Welcome Visitor
Today is Thursday, May 25, 2017

Supreme Court may hear election queries in October

Comment   Email   Print
Related Articles

Supreme Court justices could consider two questions about election administrators during their October or February sessions, the clerk said Wednesday.

Rutherford County Elections Administrator Hooper Penuel joined seven fired election administrators in a federal lawsuit seeking relief when Republicans took control of the Tennessee General Assembly.

The party who controls the Legislature holds the majority of county election commissions.

The Republican majority of the county election commission opened up applications for Penuel’s job. Penuel obtained a temporary restraining order in federal court.

GOP members Tom Walker, Oscar Gardner and Doris Jones did not object to continuing the order until Supreme Court justices answer the following questions:

• Does the position of administrator of elections qualify as an “office of public trust” where no political or religious test shall be used as a qualification?

• Is the administrator of elections a county employee or a state employee?

The main issue is a Tennessee Attorney General opinion issued earlier this year, which said it is against state and federal law to fire an employee based on political affiliation, unless they are in a policy-making position and elections administrators are not policy-making posts.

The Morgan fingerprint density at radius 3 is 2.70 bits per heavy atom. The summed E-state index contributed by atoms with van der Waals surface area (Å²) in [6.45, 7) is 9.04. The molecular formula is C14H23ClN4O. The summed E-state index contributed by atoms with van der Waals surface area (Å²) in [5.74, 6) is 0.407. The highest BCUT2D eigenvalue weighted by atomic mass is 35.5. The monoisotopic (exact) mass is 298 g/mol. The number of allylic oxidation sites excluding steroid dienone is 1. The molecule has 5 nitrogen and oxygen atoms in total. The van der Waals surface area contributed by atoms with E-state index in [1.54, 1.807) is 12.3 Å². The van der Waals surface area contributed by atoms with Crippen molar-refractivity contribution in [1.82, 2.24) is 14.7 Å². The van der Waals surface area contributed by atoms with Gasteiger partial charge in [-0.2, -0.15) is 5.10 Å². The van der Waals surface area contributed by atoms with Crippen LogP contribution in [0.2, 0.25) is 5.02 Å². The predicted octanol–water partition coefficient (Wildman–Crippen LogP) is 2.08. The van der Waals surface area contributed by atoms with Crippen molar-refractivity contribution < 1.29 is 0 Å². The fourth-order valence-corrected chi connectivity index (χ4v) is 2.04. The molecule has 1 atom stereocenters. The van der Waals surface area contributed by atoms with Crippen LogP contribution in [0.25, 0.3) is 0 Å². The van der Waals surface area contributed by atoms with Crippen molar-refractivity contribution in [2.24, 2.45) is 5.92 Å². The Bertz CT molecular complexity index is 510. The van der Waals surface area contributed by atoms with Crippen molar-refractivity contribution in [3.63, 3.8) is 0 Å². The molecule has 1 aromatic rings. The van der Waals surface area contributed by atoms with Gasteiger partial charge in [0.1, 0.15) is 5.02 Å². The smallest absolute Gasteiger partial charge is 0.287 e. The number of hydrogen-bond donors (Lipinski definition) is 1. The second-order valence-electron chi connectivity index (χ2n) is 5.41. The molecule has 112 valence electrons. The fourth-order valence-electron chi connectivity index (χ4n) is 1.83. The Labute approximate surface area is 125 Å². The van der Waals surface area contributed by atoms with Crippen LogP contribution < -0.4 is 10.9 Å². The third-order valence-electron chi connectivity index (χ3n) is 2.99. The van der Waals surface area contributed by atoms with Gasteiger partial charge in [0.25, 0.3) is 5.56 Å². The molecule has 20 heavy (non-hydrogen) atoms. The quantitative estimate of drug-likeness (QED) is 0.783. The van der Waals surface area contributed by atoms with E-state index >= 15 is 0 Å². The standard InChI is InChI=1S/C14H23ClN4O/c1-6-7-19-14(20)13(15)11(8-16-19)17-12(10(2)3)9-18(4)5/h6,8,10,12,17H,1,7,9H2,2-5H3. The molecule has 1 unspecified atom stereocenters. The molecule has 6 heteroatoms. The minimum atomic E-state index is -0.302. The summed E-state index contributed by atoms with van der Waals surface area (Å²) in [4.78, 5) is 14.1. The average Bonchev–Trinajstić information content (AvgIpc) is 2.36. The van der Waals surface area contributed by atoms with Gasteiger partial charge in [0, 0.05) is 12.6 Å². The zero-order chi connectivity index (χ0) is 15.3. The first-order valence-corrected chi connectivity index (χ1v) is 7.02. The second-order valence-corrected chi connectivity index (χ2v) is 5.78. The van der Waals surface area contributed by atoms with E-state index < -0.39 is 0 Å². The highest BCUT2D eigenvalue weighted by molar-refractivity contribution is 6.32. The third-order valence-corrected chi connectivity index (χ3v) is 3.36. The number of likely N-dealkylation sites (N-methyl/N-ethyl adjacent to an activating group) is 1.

Penuel, whose termination may be pending, and the fired administrators contend they were fired because of their actual or perceived political party affiliation.

The administrators want to know if they are county or state employees to determine employer liability.

State Supreme Court Clerk Michael Catalano said he has not received the order yet from federal court requesting the Supreme Court justices to answer the questions. Once he certifies the order, the attorneys for the election administrators will have 20 days to file briefs.

Then, the opposing side will have 20 days to answer the briefs. Since it may take until mid-September to file the briefs, the Supreme Court justices may schedule the questions for the October session.

If it’s too late for the October session, the justices may schedule the questions for the February session. The court also may decide if they want to hear oral arguments on the questions.

Read more from:
Court, Election Commission, Hooper Penuel, Politics, Rutherford County
Comment   Email   Print
Powered by Bondware
News Publishing Software

The browser you are using is outdated!

You may not be getting all you can out of your browsing experience
and may be open to security risks!

Consider upgrading to the latest version of your browser or choose on below: